LOS ANGELES, August 8, 2012 – Wednesday was projected as a six-medal day for the U.S. track & field squad, the biggest of this Games, and the American sprint and jumps corps was even better than predicted with seven medals: three golds, two silvers and two bronzes.
[Before we get going, please note (1) we’re using the Track & Field News Olympic previews as our form charts, and (2) we’re using the IAAF’s points-scoring system of 8-7-6-5-4-3-2-1 for eight places.]
In the morning session, all three American entrants made it through the heats of the men’s 5,000 m and women’s 800 m. All three Americans failed to qualify in the women’s hammer (and all three threw much worse than at the Trials) and only Brad Walker (as expected) made it into the pole vault final.
In the evening qualifying, the U.S. lost 2011 world champ Jen Simpson in the women’s 1,500 (doped for eighth), but Morgan Uceny and Shannon Rowbury went through to the final and only Wallace Spearmon made it through to the 200 m final (Maurice Mitchell was doped for seventh but was fourth in semi three; Isiah Young was last in semi two).
Through the first day, Ashton Eaton already leads by 220 points and Trey Hardee has a 55-point lead over the rest of the field. Scores vs. the Trials at this point: Eaton 4,661 vs. 4,728 in Eugene; Hardee: 4,441 vs. 4,406 in Eugene. So far, so good.
Women’s Long Jump:
Brittney Reese almost didn’t qualify, fouled on her first jump and then ended the competition with her 23-4 1/2 (7.12 m) jump in the second round. However, behind her was a furious race for the other medals and American Janay DeLoach uncorked a clutch leap of 22-7 1/4 (6.89 m) in the fifth round to claim the bronze, one centimeter ahead of Ineta Radevica of Latvia.
U.S. women’s long jump medals are pretty rare in the Olympics: Reese and DeLoach are only the fourth and fifth U.S. medal-winners in the event and it’s only the second gold (Jackie Joyner-Kersee won in 1988), and first time ever for two medalists at the same Games.
The Russians showed signs of life with a 2-5-6 finish and 14 points, +8 on the dope sheet; the U.S. gained one.
Women’s 400 m Hurdles:
Lashina Demus left it all on the track, but couldn’t catch Natalya Antyukh in a rare highlight for the Russians in this meet. Demus won silver, equaling the best an American has ever done in the Olympic final in this event (four other times). Credit to Arizona star Georgeanne Moline, who set another lifetime best at 53.92, no. 10 all-time U.S. and with a very bright future.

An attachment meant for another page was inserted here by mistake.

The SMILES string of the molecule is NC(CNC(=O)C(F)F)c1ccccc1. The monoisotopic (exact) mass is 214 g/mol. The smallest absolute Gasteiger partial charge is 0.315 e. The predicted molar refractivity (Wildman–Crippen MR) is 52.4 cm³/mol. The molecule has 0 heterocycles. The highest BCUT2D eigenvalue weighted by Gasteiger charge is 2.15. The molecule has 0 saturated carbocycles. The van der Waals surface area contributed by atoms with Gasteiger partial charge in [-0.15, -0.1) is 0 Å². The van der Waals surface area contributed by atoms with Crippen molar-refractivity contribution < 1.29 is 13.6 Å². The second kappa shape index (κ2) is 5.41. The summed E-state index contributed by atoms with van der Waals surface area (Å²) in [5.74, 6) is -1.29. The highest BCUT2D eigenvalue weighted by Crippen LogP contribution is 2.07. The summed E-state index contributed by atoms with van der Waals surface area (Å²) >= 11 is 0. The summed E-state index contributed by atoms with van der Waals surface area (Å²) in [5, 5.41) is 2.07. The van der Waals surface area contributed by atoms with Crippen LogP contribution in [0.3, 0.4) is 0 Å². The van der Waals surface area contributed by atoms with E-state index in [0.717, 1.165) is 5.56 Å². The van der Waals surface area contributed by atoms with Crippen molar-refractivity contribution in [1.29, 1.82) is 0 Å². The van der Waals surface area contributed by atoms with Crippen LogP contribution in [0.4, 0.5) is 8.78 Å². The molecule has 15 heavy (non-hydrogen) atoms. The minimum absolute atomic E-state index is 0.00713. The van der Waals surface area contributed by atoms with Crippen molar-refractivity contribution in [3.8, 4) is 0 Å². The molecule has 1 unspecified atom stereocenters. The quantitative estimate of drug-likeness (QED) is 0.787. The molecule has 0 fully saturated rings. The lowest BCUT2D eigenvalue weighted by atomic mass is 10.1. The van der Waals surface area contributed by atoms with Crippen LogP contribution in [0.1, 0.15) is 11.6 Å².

On the points table, the U.S. grabbed 14 points vs. eight on the dope sheet, while Russia scored eight, vs. an expected 11, another step backwards in the team scoring.
Women’s 200 m:
Allyson Felix looked the best through the rounds and she was the best in the final, finally winning her elusive individual Olympic gold. It’s the first U.S. win in this event since Gwen Torrence in 1992.
Just as impressive was Carm Jeter’s bronze-medal-winning performance from the outside lane, powering past Veronica Campbell-Brown on the straightaway. It’s the first time the Americans have had two medals in the women’s 200 m since Los Angeles ‘84, the only other time it has happened. On the points table, score 18 for the U.S. (as projected); the Jamaicans fell back a little with 12 points vs. the 15 expected.
Men’s 110 m Hurdles:
After Aries Merritt ran a sensational 12.94 (+0.1) in his semifinal, it was hard to believe anyone could beat him in the final, and no one did, running a lifetime best 12.92. Jason Richardson’s silver was well-earned and it’s the first 1-2 finish for the U.S. since 1996 . . . but the 21st time the U.S. has won at least two medals in this event in 26 Olympic races!
On the scoring chart, chalk up 15 points for the U.S., one less than projected as Jeff Porter did not make it out of the semifinals.
Where are we?
Men: After six days and with 13 of 24 events scored, the U.S. now has a 92-34 lead over Britain, with Kenya and Jamaica next at 24. The American squad is now +10 vs. the dope; amazing.
The U.S. men have nine medals,+1 vs. projections, with no other country with more than three.
Women: After six days and with 14 of 23 events scored, the U.S. women are romping, 108-66 over Russia; the American women scored a stunning 46 points in three events today! The Jamaicans are next best at 41.
The U.S. women have gone wild with 11 medals, +2 vs. the dope and now leading Russia by three (which is +1 for them). No one else has more than three.
Overall: The U.S. scored 61 points today for a combined total of 200 points, an astonishing 122 ahead of Russia (78), followed by Jamaica (65).
More each day after the close of competition; stay tuned!
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